The day after


Many of you have apparently noticed I’m not a big fan of Raiders press conferences, being that I’ve been at six of them which were virtually identical and had no bearing on what actually transpired later.

Which doesn’t mean I’m not looking forward to what happens after the company line goes away and we get an idea what kind of product may hit the field.

As stated several times since the search began, this is not an impossible situation, and hiring Lane Kiffin, inexperience and all, is far more appealing than going the Jim Fassel route.

Some of the things I’ll look forward to seeing between now and the start of training camp:

— Kiffin sold Al Davis on his coaching ability at the greaseboard in all phases, not just offense. That is no small feat. He obviously knows his stuff.

Now comes the more difficult task of filling out his coaching staff with people who will carry out his vision of offense. There was reference to putting the ball into the hands of the highest-paid guys and expecting big things.

Can Kiffin reinvigorate Randy Moss? It’s pretty clear Kiffin and Davis think Jerry Porter is back on board now that Shell is out of the way.

— Kiffin promised the Raiders would practice hard. One of the biggest complaints about Shell among the players _ Moss among them _ was that they worked too hard. If he can bring enough energy to the table to make the practices more fun _ Kiffin said he wanted them to play “happy” _ maybe it won’t seem so dreary.

— Besides being a little stiff, no doubt due to nervousness, Kiffin came off as cocky and arrogant. He also dropped the formalities regarding Davis and called him “Al” instead of the more popular “Mr. Davis.”

This is not necessarily a bad thing. If it means he is willing to make his case for what he wants, clearly and with confidence, he’ll get Davis’ support.

This is a huge factor. Once the players know the coach doesn’t have the confidence of Davis, they act accordingly. He has to be a forceful, coach-like figure without being intractable or weak.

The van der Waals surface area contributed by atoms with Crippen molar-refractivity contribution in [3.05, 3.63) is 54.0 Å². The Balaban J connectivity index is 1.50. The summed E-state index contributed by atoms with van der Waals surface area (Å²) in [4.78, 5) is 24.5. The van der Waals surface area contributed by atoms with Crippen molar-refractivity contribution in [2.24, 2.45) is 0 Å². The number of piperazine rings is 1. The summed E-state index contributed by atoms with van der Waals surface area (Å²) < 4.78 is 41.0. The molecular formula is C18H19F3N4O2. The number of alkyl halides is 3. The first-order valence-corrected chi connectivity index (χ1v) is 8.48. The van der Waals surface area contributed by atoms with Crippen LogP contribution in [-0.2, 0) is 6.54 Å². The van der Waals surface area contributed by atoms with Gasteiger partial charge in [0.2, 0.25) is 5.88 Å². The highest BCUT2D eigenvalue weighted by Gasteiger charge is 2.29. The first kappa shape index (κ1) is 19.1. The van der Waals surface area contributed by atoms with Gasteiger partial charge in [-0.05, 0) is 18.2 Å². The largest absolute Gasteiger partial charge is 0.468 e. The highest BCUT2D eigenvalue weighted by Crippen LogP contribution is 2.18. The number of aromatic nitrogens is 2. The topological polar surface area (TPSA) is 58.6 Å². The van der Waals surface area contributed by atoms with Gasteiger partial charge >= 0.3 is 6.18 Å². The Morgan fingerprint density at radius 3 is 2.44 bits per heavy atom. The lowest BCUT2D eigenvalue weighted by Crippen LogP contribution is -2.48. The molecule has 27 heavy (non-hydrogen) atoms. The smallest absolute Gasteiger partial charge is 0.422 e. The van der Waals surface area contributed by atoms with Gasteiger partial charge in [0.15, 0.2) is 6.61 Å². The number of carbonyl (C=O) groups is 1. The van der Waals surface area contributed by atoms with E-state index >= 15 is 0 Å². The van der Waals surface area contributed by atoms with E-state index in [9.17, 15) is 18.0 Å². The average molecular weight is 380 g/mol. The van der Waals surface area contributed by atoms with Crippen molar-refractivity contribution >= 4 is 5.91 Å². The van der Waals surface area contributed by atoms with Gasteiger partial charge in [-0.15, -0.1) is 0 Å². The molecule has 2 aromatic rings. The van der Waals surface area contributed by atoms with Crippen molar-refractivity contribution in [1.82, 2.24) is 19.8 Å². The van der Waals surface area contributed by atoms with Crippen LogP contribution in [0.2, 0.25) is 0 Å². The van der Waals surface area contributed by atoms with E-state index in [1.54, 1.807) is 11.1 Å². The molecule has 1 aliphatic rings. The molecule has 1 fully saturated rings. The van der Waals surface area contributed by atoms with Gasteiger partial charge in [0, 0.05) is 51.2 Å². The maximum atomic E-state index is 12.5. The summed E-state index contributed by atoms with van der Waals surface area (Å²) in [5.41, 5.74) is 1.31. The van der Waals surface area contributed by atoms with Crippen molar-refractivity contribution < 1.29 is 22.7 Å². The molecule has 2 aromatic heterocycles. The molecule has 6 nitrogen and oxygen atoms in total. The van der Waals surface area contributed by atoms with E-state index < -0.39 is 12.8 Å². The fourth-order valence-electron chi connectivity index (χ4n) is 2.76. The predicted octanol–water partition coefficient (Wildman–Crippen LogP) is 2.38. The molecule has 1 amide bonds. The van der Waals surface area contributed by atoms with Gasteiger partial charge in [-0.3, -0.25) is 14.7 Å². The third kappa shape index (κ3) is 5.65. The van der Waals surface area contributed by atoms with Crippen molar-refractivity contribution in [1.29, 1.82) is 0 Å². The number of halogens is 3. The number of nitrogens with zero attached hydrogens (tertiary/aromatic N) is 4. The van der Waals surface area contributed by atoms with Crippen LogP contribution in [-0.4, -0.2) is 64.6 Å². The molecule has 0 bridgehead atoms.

Shell’s mini-war with Mike Lombardi, as well as his dealings with Porter helped undermine his position with the boss, and therefore the team.

— Kiffin has leaped into this job head first, not worrying about all the supposed drawbacks. That alone makes him a better choice over Steve Sarkisian, who worried too much about what could go wrong rather than how he could be successful.

Sarkisian didn’t think he could win. Kiffin feels differently.

— My guess is the Raiders will keep things pretty closed up on the field through the initital minicamps and the like, but I’ll be interested to see the crispness and level of intensity on the field among the players.

It was a problem with Shell right off the bat. They’d fumble through formations, break a huddle, then go back and try again.

It is crucial for Kiffin’s credibility that he set a fast pace, and also sell them on the idea of how it can work.

— What are they going to do about a quarterback? There were no answers at the press conference, of course, but the belief here is a new head coach/offensive quarterback needs someone who was not associated with last season behind center this season.

The tone needs to be entirely different. If the Raiders draft a quarterback No. 1, such as JaMarcus Russell, that means finding a free agent, but it’s doubtful Russell would be ready to play that quickly.

— How well will the Raiders run, and will Kiffin commit to it? It’s been a huge problem the past few years. Davis loves Kiffin’s play-calling, but it’s important to remember he drew big-time criticism at USC following a loss to UCLA.

When the Trojans smoked Michigan in the Rose Bowl, it happened when Kiffin, at the behest of Pete Carroll, abandoned the run entirely in the second half.

— How well will Kiffin do when talent is spread out more evenly?

Let’s face it, USC Had a huge talent advantage over everyone it played. There were no salary caps and no drafts. The Trojans had reserve players who would have been Pac-10 stars elsewhere.

Kiffin may have information about players he recruited while at USC, but it goes beyond that. He’s got to first get them to the Raiders, then make sure they’re coached to realize their potential to compete on a relatively even playing field.

USC won many of its games on sheer ability before it stepped on the field. It worked for the 1970s Raiders but it won’t work now.


Jerry McDonald - NFL Writer